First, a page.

Herbert Smith

The history of Herbert Smith’s domestic energy practice is rooted in the North Sea, when the firm advised on financings for a string of US companies entering the UK market.

Mark Newbery
Mark Newbery

More recently, despite its ­undoubted track record, rivals have criticised the firm for ­being ­primarily power based, claiming specifically that it ­suffered when key client EDF sold its UK assets last year for £5.8bn. Its response to this claim, as one might expect from a firm with such a fearsome ­reputation for handling ­disputes, is blunt.

“Absolute rubbish,” says global energy practice head Mark Newbery. “These days people realise that sectorisation works but we’ve been doing it for 15 to 20 years in the energy practice, and oil and gas has been a ­major component of our broader energy practice since the 1970s.”

The firm’s position as Chevron’s sole non-US panel firm as well as a client roster that includes the likes of BP, Hess and Marathon adds weight to Newbery’s pithy ­contention.

Indeed, Herbert Smith has handled a string of downstream disposals for Chevron recently, including the $730m sale of Chevron Limited to Valero ­Energy, on which partners ­Simon Tysoe and Stephen Wilkinson led, and the sale of its fuels marketing and aviation businesses to Vitogaz (a deal led by partner Henry Davey – who also advised on the EDF sale – and which also featured Tysoe).

Last year the transactional side of the ­practice did take a hit when it lost corporate ­energy partners Paul Griffin and John Geraghty to Allen & Overy (A&O) but, as Newbery ­argues, “that’s two out of 70”.

On the flip side ­Herbert Smith strengthened its ­London team in ­response to the increased deals activity in the sector with the hire as ­partners of two Linklaters counsel, Martin Kavanagh and Matthew Job.

Kavanagh takes the credit for bringing in one of Herbert Smith’s biggest current deals, the $40bn Browse LNG project in western Australia, on which it is advising the Australian ­operator Woodside (the ­company’s joint venture ­partners are BP, Shell, Chevron and BHP-Billiton). A team led by Asia head of ­energy Anna Howell is also ­advising CNOOC on its investment into BG Group’s Queensland Curtis LNG project.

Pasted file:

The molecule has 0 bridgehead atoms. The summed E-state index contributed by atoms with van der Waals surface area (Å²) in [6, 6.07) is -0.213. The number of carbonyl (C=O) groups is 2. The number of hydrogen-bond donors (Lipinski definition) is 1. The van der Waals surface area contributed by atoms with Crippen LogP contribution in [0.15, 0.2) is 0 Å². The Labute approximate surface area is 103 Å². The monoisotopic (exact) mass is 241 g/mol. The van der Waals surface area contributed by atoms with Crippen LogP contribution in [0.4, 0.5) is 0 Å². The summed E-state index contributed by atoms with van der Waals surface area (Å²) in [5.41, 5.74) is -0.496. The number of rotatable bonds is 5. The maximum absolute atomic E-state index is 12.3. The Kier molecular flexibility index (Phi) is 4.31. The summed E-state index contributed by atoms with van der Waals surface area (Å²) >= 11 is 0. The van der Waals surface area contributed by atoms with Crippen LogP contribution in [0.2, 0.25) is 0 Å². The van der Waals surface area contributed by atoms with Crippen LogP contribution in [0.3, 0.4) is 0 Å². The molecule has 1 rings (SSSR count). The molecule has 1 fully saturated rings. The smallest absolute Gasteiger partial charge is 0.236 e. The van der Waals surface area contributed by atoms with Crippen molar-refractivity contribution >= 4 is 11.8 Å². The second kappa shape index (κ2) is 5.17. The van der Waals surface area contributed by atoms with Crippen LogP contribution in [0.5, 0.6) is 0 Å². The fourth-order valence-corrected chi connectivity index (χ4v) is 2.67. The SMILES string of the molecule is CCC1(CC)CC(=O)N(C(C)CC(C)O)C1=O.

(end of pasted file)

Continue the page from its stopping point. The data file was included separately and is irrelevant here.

Howell’s team is an integral part of where Herbert Smith sees the future of its overseas energy practice. Last year it launched a ­Beijing energy team to bolster the China practice, relocating Hong Kong ­associates ­Monica Sun and Hao Su to ­Beijing and firming up links with the corporate teams in the city headed by Tom Chau and Karen Ip.

The Paris office is also noted for its links to the Francophone Africa ­market in particular, while energy and projects work accounts for around of a third of its Madrid office. London ­finance partner David Wyles ­relocated to Madrid in 2009, while last year the firm hired banking partner Gonzalo ­Martin de Nicolas from A&O.

But there is a clue in the ­location of the firm’s biggest current project – Woodside’s Browse LNG deal – as to the ­location of its energy group’s top target for future growth.
The combination of ­Australia’s stable, developed economy and similarities ­between its legal system and the UK’s, coupled with its abundant natural resources and close proximity to China and South-East Asia places it at the heart of the energy group’s strategic thinking.

Sources at the firm say an ­office in Australia is “under ­review”, although others play down any merger talk, reported this May in The Lawyer, with partners claiming the country is “over-lawyered”.

What is certain is that the firm has another ace up its sleeve with its ­contentious ­capabilities. For US-based oil and gas companies in particular the combination of its ­international network, English law capabilities and sector ­specialisms, along with its ­disputes capabilities is a ­compelling sell.

Energy now accounts for around a quarter of total ­revenue, a big jump over the past five years.

Star partners

John Balsdon, Henry Davey, Jason Fox, Anna Howell, Mark Kavanagh, Simon Tysoe

Top three sectors

Oil and gas


Mining and minerals

Top three geographical regions


Russia and the CIS


Top deals/projects

$40bn Browse LNG project, western Australia

Client: Woodside

Lead partners: John Balsdon, Martin Kavanagh

Downstream disposals for Chevron

Client: Chevron

Lead partners: Simon Tysoe, Stephen Wilkinson, Henry Davey

EDF’s £5.8bn sale of its UK distribution assets

Client: EDF

Lead partners: Henry Davey, Adrian Clough, Jennifer Bell